Blues In Britain
I have sung Jim Byrnes praises before, in these pages, along with his collaborator on this set, Steve Dawson, whose guitar enhances every track on this wonderful set of “vintage-old school” blues.
Byrnes is blessed with a deep and resonant blues voice permeated with a clarity that makes the lyrics as important as the melody – a true storyteller in the old tradition.
On this set Byrnes has assembled a cast of class musicians – none more so than John Hammond whose superb harp, along with Dawson’s electrifying slide provide the perfect accompaniment to Byrne’s powerful vocals on a funky rendition of Albert King’s ‘I Get Evil’. Byrnes and Hammond duet superbly on James “Stump” Johnson’s ‘The Ducks Yas Yas Yas’, Hammond’s harp melding perfectly with Jim Hoke’s four-piece horn section and Daryl Havers’ bone-rattling piano – ‘St Louis Blues’ captures W.C. Handy’s era to perfection with Byrne’s “blue” vocals enhanced by Sousaphone and clarinet – whilst Chuck Berry’s classic ‘Nadine’ melds Western Swing, Rockabilly and Crescent City blues with Dawson’s pedal steel outstanding.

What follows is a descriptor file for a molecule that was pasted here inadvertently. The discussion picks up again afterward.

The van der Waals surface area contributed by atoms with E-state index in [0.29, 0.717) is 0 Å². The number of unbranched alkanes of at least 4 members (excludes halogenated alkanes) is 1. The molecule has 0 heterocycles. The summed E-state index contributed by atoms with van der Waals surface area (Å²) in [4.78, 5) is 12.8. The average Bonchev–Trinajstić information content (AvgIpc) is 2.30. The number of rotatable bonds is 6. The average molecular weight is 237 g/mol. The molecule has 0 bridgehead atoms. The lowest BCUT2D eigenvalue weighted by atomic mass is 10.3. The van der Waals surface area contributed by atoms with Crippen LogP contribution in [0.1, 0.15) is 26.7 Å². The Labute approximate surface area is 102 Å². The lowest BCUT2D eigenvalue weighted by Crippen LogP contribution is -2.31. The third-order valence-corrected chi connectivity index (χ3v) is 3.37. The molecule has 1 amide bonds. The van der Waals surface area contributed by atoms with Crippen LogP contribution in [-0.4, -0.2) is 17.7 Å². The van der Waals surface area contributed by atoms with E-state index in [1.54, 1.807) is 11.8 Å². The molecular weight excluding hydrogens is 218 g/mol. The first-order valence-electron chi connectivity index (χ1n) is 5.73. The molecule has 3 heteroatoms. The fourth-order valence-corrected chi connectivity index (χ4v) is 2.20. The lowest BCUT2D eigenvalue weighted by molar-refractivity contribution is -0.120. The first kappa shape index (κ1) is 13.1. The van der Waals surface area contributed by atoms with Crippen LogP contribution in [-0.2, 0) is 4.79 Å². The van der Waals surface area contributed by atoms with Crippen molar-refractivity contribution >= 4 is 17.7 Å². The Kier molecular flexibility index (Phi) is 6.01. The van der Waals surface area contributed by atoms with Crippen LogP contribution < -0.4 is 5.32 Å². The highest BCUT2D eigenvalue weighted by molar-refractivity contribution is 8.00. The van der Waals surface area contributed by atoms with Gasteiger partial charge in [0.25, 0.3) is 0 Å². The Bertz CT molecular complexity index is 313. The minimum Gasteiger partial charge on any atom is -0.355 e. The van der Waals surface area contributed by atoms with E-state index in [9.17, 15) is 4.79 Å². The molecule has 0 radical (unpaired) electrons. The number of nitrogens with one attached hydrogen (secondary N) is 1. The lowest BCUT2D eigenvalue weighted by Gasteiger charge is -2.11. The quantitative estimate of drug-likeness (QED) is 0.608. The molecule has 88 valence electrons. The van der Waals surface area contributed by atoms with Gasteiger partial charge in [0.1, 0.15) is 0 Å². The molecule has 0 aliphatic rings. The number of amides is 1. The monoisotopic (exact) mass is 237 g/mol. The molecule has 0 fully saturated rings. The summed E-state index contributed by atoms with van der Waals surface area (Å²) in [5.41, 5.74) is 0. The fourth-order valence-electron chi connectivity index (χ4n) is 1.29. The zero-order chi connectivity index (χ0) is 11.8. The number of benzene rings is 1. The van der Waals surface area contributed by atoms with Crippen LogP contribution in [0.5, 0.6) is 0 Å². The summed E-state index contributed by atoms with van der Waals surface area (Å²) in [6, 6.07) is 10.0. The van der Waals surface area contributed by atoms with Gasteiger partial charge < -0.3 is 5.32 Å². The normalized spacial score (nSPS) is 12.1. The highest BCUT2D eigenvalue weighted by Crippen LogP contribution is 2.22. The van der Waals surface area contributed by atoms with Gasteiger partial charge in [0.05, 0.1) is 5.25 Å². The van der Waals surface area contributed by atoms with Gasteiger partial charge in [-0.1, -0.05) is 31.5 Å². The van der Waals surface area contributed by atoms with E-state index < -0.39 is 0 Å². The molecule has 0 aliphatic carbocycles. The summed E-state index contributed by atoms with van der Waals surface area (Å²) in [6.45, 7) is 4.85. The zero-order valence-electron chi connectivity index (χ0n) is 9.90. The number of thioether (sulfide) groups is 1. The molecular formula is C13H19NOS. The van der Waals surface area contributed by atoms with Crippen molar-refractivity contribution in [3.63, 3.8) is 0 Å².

Byrnes' melancholy vocals are accentuated by piano, slide guitar and trumpet on a great rendition of Lonnie Johnson’s ‘Another Night To Cry’ – ‘You’ll Miss Me When I’m Gone’ is a funky duet with the supremely talented Colleen Rennison – whilst Little Milton’s ‘That Will Never Do’ is given a Robert Johnson/Johnny Shines feel accentuated by Colin James’ and Steve Dawson’s guitar, military drums and rolling piano.